H. R. 2750
IN THE SENATE OF THE UNITED STATES
July 31, 2007
August 3, 2007
Read twice and referred to the Committee on Banking, Housing, and Urban Affairs
To require the Secretary of the Treasury to mint coins in commemoration of the 50th anniversary of the establishment of the National Aeronautics and Space Administration.
This Act may be cited as the
NASA 50th Anniversary Commemorative
The Congress finds as follows:
The National Aeronautics and Space Administration began operation on October 1, 1958, with about 8,000 employees and an annual budget of $100,000,000.
Over the next 50 years, the National Aeronautics and Space Administration has been involved in many defining events which have shaped the course of human history and demonstrated to the world the character of the people of the United States.
Among the many firsts by the National Aeronautics and Space Administration are the following:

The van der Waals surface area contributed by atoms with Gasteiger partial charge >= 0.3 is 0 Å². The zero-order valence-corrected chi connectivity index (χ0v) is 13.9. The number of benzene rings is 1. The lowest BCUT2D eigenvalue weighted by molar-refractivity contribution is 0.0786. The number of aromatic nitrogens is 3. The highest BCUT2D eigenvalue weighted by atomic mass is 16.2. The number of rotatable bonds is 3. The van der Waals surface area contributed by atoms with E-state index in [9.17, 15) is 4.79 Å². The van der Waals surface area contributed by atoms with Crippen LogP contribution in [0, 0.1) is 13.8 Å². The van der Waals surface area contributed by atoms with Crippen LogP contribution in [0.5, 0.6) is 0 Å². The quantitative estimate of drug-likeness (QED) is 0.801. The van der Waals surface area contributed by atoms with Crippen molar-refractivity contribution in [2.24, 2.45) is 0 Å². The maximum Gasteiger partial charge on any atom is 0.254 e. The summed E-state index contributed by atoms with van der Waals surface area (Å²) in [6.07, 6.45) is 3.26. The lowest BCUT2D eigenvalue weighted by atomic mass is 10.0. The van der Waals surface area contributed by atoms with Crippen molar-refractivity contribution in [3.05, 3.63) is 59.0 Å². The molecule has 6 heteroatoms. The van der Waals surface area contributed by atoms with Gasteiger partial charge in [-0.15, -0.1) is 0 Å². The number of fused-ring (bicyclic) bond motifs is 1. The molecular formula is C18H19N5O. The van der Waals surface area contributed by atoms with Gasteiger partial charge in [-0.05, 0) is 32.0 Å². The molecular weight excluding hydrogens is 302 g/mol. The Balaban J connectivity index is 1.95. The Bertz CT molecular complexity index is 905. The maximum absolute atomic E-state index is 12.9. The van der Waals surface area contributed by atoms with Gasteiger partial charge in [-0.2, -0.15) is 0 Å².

On December 6, 1958, the United States launched Pioneer 3, the first United States satellite to ascend to an altitude of 63,580 miles.
On March 3, 1959, the United States sent Pioneer 4 to the Moon, successfully making the first United States lunar flyby.
On April 1, 1960, the United States launched TIROS 1, the first successful meteorological satellite, observing Earth’s weather.
On May 5, 1961, Freedom 7, carrying Astronaut Alan B. Shepard, Jr., was the first American space flight involving human beings.
On February 20, 1962, John Glenn became the first American to circle the Earth, making three orbits in his Friendship 7 Mercury spacecraft.
On December 14, 1962, Mariner 2 became the first spacecraft to commit a successful planetary flyby (Venus).
On April 6, 1965, the United States launched Intelsat I (also known as Early Bird 1), the first commercial satellite (communications), into geostationary orbit.
On June 3–7, 1965, the second piloted Gemini mission, Gemini IV, stayed aloft for 4 days and astronaut Edward H. White II performed the first EVA or spacewalk by an American.